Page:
Fitness, Matches

The Secret to Beating the Spanish ‘Tika-Taka’


Hello and welcome to the Soccer Fitness Gols Blog!

For my very first blog post, I thought I’d share something that has been on my mind for the past year – pretty much ever since the final match of the 2013 FIFA Confederations Cup in Brazil.  As a soccer fitness coach, I have always tried to figure out how to get players to perform at their best during games.  One thing that has always fascinated me is the way that the Spanish National team – and Spanish club Barcelona – have become experts at conserving energy by becoming masters of keeping possession of the ball.  This style of play, often called “Tika-Taka” (named after the sounds the ball makes as it bounces quickly from player-to-player with fast one-touch passing) is predicated on forcing the opponent to spend much of the game defending, often in their own defensive 1/3rd of the field.  A lot of the goals scored by Spain and Barcelona happen very quickly after they lose possession of the ball.  Because they are able to “rest” while they have the ball, if and when they lose it, the players have a lot of energy available to explode into a high pressing defense (typically in the opponent’s 1/3rd of the pitch), win the ball quickly while the opponent is off balance and key players are slightly out of position, then quickly counter-attack with a penetrating through ball and score. It sounds easy, but unfortunately, this style of play is not always realistic for teams (especially North American teams), because keeping a lot of possession of the ball often requires having 11 players on the field with the technical abilities of Xavi, Iniesta, Busquets, etc..which a lot of North American teams do not have.  Thus, I believe it may be more realistic for teams to try to figure out how to play against “Tika-Taka”, rather than to try to copy it. 

All of this brings me back to the 2013 Confederations Cup final in Brazil.  The hosts were playing Spain, the reigning World champions and 2-time European champions, and also the authors of “Tika-Taka” and possession-oriented soccer.  In this particular match, however, Brazil seemed to be able to prevent Spain from establishing rhythm in the game, in spite of their slightly higher ball possession (53% to Brazil’s 47%).  In defense, the Brazilian players did a lot of running off the ball, and were able to stuff out a lot of Spanish attacking moves before they became too dangerous.  If there is one statistic that really stands out at the end of the game, it is fouls committed (which I typically think of as a measure of intensity of play and work-rate – the higher the number of fouls committed, the higher the work-rate).  Brazil clearly took the lead in this category with 26 to Spain’s 16, although in spite of all these fouls, no Brazilian player received even a yellow card.  What this says to me as a fitness coach is that the Brazilians (in a very disciplined way) simply out-worked the Spanish in this game, and it is precisely the ability to out-work opponents that I believe is the key to beating teams that have more technical players and keep more possession of the ball.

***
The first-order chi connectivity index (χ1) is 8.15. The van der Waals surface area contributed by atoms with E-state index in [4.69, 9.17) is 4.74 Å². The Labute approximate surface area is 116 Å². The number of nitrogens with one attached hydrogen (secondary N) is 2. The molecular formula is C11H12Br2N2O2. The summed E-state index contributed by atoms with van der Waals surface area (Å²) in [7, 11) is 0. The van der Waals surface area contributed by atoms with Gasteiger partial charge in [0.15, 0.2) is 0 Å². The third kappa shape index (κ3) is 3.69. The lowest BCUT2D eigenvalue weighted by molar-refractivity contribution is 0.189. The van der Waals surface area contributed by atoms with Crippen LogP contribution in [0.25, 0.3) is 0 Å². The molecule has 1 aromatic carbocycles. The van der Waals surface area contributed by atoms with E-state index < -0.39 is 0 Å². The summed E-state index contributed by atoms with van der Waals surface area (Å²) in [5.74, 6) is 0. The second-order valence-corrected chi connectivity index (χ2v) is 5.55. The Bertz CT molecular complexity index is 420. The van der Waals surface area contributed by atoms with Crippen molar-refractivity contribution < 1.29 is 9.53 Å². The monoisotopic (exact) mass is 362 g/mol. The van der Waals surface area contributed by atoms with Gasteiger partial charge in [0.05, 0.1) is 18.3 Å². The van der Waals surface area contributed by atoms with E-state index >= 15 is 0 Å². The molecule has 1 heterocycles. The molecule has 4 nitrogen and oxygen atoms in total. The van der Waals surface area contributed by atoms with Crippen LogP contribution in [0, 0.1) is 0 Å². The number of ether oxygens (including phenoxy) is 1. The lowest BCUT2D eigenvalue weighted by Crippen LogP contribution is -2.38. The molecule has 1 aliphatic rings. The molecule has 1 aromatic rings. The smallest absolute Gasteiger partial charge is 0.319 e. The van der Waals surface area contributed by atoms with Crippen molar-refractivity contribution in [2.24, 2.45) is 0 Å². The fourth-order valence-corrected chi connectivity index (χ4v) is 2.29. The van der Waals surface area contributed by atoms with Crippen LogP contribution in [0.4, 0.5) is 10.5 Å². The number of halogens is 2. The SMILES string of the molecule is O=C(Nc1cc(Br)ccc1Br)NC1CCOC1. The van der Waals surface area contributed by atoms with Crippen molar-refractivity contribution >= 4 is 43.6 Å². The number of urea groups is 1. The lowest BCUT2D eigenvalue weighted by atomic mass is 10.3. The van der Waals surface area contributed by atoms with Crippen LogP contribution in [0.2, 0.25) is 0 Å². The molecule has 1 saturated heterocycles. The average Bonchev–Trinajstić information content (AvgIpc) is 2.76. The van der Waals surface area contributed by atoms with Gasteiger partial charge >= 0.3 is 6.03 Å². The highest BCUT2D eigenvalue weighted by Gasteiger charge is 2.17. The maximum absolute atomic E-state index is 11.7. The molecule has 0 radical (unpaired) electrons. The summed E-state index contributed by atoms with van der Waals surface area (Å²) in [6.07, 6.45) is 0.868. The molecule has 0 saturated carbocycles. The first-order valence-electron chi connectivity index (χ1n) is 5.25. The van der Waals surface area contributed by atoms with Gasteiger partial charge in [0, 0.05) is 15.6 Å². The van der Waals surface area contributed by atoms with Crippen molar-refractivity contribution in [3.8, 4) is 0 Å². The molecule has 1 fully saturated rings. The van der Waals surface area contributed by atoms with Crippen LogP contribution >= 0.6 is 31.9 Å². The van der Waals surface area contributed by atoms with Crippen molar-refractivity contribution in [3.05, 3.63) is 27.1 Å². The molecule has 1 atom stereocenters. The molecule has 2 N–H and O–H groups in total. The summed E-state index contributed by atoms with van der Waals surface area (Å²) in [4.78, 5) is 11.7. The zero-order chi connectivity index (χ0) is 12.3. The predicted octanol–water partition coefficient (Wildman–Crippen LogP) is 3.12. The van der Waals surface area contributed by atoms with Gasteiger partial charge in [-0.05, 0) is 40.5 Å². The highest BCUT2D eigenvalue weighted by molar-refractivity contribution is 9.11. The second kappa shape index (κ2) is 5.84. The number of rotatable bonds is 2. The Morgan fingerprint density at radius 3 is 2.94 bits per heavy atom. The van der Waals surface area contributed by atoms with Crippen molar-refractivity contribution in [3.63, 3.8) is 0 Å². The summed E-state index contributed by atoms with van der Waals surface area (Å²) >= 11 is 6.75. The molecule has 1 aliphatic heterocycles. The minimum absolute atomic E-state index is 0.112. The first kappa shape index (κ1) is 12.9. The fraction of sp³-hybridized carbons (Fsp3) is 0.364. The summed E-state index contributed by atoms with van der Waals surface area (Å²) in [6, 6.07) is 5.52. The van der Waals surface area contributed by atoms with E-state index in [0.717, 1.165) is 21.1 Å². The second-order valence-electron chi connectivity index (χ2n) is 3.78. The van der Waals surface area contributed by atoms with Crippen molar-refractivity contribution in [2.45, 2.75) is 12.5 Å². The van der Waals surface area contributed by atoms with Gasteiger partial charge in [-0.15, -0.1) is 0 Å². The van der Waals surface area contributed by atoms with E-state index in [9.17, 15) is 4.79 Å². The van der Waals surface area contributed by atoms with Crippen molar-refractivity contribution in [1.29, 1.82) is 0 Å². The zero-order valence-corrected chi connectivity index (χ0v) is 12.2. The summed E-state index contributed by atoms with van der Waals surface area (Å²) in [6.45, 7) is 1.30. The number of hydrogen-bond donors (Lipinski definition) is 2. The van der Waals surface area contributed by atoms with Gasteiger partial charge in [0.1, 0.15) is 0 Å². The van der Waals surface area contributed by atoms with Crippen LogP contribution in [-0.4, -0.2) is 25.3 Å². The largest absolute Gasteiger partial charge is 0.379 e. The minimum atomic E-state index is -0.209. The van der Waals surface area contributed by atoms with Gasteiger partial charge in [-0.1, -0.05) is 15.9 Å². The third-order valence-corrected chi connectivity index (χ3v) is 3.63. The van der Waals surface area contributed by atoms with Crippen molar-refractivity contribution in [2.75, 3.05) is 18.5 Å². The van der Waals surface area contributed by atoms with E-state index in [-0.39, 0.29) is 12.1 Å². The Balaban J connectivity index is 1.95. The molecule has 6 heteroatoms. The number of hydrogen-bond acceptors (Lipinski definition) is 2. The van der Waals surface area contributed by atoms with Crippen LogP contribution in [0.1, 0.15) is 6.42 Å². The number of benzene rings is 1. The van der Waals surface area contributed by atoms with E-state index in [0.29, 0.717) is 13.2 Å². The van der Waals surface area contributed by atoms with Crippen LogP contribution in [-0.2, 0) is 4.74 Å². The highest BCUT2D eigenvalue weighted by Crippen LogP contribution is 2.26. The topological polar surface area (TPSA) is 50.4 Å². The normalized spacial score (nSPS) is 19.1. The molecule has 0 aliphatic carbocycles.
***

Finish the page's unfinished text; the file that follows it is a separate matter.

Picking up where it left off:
In soccer, out-working the opponent has everything to do with improving aerobic fitness levels.  A team that likes to keep possession will thrive on keeping possession because, as I mentioned earlier, the more they have the ball, the more they can rest, and save energy to pounce when they do lose possession.  If you are playing against a team that likes to keep possession, you need to make sure you are aerobically fitter than they are.  If you do that, you will be able to run more when defending, and get players into situations where they can outnumber the opponent when the opponent is in possession of the ball.  This will frustrate a possession-oriented team, because they will not be able to establish a rhythm and will not always be able to rest while in possession, thus limiting the number and effectiveness of the dangerous counter-attacks they like to use.   In the Confederations Cup final, Brazil really did look like the fitter team.  Even the game summary reads: “Brazil harried and chased Spain all over the pitch, with the home crowd cheering them on.”

I don’t know how the Brazilians did their fitness training leading up to this tournament, but it must have involved a significant amount of high intensity aerobic interval training, and probably a lot of this work was done on the field in defending practices.  The results speak for themselves, and I can’t wait to see how the Brazilians do in this year’s World Cup!

I’d love to hear your thoughts and feedback.  Drop me a line here to get the conversation started!

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